Saturday, November 20, 2004

Casino Arizona, a Bastardization of Poker

On Monday, November 15, 2004, Glenn and I drove down to Phoenix for our first stop in the Arizona Poker Tour. We decided to try Casino Arizona first, since it was the biggest.

Our first bad beat; no nearby hotels. Yipes. We ended up spending $90 per night at the foo-foo La Quinta.

We got into the casino about 6:30pm. The 15/30 Stud was a mile long. As it got closer to 7pm, the floorman begged me to take a seat in 4/8 HE. He kept telling me that the football promotion alone was worth it. I finally took a seat.

One of the floormen came up to me and said he reads my journal online. He handed me two cards, which I assumed were business cards. Later, when I was able to really look at them, I noticed they were cards for free alcoholic drinks. LOL, so much for him reading my journal! Everyone who reads my stories knows I am very anti-drinking. Thanks, anyway, dude, but I think you told me all I needed to know.

I never really understood the FB thing, and didn't win at it, but I hated Casino Arizona right from the start.

In the most blatant, angleshooting, bastardization of the IWTSTH rule, almost every pot was stopped at the river with the IWTSTH request. The first time it happened, the pot was head's up, and I said to the slimeball, "Um, do you suspect collusion or something? The hand was head's up, who do you think he is colluding with?"

Almost every player, along with the dealer, looked at me completely puzzled. They all asked what I meant, what I was talking about. I told them that the only reason to ask to see someone's hand, was when you suspect collusion and want to make sure you are not the victim of it. They all laughed at me and said I didn't know what I was talking about, that the IWTSTH rule meant that they were entitled to free information about the way everyone at the table plays. I basically told them that they were retarded, and went to the floor.

The floor was an older guy in his mid 60's or so. When I explained the situation to him, he said that I was wrong, that the IWTSTH rule is defined as players getting free information about the table, and how other players play. I just stood there, gaping, with my mouth open. He said he'd been working there for twenty years, and that was the true definition of IWTSTH. He said he'd never heard of collusion.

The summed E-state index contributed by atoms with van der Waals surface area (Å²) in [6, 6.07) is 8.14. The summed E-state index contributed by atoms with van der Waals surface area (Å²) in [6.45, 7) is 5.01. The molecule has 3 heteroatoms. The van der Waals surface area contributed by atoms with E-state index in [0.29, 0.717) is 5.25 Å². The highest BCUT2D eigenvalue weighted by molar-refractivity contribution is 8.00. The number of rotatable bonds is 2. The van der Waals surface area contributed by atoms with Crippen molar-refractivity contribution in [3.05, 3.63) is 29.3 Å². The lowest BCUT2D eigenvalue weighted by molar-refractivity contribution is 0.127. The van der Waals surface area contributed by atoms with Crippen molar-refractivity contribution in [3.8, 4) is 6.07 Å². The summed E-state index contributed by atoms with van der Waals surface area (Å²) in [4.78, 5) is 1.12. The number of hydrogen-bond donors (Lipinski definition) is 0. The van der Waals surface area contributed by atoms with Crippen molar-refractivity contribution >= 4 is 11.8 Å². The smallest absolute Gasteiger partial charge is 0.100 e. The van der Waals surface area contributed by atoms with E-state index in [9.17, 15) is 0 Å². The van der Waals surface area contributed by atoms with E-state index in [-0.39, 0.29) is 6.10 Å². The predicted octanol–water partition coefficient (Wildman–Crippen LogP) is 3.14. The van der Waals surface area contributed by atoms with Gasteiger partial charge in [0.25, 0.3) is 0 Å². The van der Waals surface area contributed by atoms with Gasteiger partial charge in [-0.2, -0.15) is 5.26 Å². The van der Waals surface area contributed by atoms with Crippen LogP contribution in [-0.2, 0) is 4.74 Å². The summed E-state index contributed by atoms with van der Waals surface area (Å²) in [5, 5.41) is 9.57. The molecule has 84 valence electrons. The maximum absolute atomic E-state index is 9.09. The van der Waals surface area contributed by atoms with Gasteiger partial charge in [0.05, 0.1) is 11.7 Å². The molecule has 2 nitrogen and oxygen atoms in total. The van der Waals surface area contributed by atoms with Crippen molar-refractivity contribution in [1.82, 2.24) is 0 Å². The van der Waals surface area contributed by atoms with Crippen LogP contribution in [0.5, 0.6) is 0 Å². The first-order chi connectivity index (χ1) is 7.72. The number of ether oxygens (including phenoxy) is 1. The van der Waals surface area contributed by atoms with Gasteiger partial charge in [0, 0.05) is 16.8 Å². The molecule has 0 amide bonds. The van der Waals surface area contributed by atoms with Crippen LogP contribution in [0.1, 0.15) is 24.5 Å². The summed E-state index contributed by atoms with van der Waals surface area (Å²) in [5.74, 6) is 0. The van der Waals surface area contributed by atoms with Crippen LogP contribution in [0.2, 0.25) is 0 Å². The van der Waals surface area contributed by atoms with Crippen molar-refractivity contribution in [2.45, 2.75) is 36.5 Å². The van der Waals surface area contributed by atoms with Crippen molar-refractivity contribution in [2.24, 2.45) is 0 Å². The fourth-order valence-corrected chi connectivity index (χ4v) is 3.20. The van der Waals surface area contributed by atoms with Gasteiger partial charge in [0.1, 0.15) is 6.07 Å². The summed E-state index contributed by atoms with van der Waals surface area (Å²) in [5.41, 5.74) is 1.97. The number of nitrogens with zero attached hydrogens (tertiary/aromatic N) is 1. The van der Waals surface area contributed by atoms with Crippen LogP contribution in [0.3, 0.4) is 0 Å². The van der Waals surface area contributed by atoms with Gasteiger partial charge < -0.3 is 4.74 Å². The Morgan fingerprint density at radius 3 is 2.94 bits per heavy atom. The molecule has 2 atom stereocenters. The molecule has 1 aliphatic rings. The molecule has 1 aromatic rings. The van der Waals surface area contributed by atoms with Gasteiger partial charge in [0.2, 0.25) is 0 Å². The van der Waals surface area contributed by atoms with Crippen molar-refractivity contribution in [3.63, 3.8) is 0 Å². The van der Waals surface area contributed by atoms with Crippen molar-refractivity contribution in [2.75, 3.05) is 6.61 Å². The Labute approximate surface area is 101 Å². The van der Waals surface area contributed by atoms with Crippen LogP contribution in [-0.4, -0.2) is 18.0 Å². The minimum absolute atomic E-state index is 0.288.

(For a better explanation of the true meaning of IWTSTH and the abuses of the rule, please see Tommy Angelo.)

So that pretty much sums up my experiences at CAZ. I hated it. I never got called for the packed 15/30 Stud. I moved to a so-called NLHE game, but the max bet on any round was $150, so it was limited, so to speak. It was a slightly better game, with only a percentage of players asking to see losing hands before they slid into the muck, but it was still full of angleshooters and cheats.

Almost a week later, I am still shocked at the ignorance and crap that is tolerated at CAZ. Surely someone must know that this bastardization of the rules is horrible for the game of poker. Surely they must realize that someone asking to see every, single hand at the river only hurts their bottom line, by slowing the game by about 50% of the hands per hour. Or maybe not, maybe they simply don't care.

In addition to slowing up the game (hence not creating the revenue they would if the games were kept on track), they tolerated tons of arguing, fighting and abuse. There was extensive arguing at every table I played at or railbirded. One time an altercation came almost to blows. By allowing such twisting of common poker rules, they have placed themselves in the position to create fighting and arguments constantly.

As if the cheating wasn't bad enough, I saw that they also spread tourneys where the juice is a whopping 30%. We both hated CAZ and decided never go to back. At least not until they clean up their act and get rid of the criminals. Since I have heard that other Phoenix cardrooms are the same, if not worse, we decided to head south to Tucson.